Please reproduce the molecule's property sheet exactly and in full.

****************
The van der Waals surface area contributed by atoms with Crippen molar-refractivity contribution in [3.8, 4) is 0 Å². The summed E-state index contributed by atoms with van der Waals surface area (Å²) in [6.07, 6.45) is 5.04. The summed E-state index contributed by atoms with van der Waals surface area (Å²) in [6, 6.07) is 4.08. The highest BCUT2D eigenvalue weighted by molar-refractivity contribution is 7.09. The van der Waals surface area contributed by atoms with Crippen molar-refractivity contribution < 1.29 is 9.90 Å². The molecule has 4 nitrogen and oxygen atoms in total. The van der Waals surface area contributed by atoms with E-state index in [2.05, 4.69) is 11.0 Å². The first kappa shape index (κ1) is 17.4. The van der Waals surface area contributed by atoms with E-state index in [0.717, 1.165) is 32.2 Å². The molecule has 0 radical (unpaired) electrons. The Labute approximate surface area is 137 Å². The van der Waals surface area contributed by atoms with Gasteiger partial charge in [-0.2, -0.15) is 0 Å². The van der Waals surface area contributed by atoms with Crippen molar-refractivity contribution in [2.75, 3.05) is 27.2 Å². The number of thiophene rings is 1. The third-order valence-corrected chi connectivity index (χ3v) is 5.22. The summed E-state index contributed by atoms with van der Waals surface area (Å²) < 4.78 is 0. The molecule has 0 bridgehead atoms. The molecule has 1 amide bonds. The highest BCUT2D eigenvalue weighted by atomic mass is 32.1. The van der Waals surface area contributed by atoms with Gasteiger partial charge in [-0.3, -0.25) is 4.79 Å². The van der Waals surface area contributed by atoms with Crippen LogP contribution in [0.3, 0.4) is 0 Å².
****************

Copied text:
The van der Waals surface area contributed by atoms with Crippen molar-refractivity contribution in [3.8, 4) is 0 Å². The summed E-state index contributed by atoms with van der Waals surface area (Å²) in [6.07, 6.45) is 5.04. The summed E-state index contributed by atoms with van der Waals surface area (Å²) in [6, 6.07) is 4.08. The highest BCUT2D eigenvalue weighted by molar-refractivity contribution is 7.09. The van der Waals surface area contributed by atoms with Crippen molar-refractivity contribution < 1.29 is 9.90 Å². The molecule has 4 nitrogen and oxygen atoms in total. The van der Waals surface area contributed by atoms with E-state index in [2.05, 4.69) is 11.0 Å². The first kappa shape index (κ1) is 17.4. The van der Waals surface area contributed by atoms with E-state index in [0.717, 1.165) is 32.2 Å². The molecule has 0 radical (unpaired) electrons. The Labute approximate surface area is 137 Å². The van der Waals surface area contributed by atoms with Gasteiger partial charge in [-0.2, -0.15) is 0 Å². The van der Waals surface area contributed by atoms with Crippen molar-refractivity contribution in [2.75, 3.05) is 27.2 Å². The number of thiophene rings is 1. The third-order valence-corrected chi connectivity index (χ3v) is 5.22. The summed E-state index contributed by atoms with van der Waals surface area (Å²) < 4.78 is 0. The molecule has 0 bridgehead atoms. The molecule has 1 amide bonds. The highest BCUT2D eigenvalue weighted by atomic mass is 32.1. The van der Waals surface area contributed by atoms with Gasteiger partial charge in [-0.3, -0.25) is 4.79 Å². The van der Waals surface area contributed by atoms with Crippen LogP contribution in [0.3, 0.4) is 0 Å².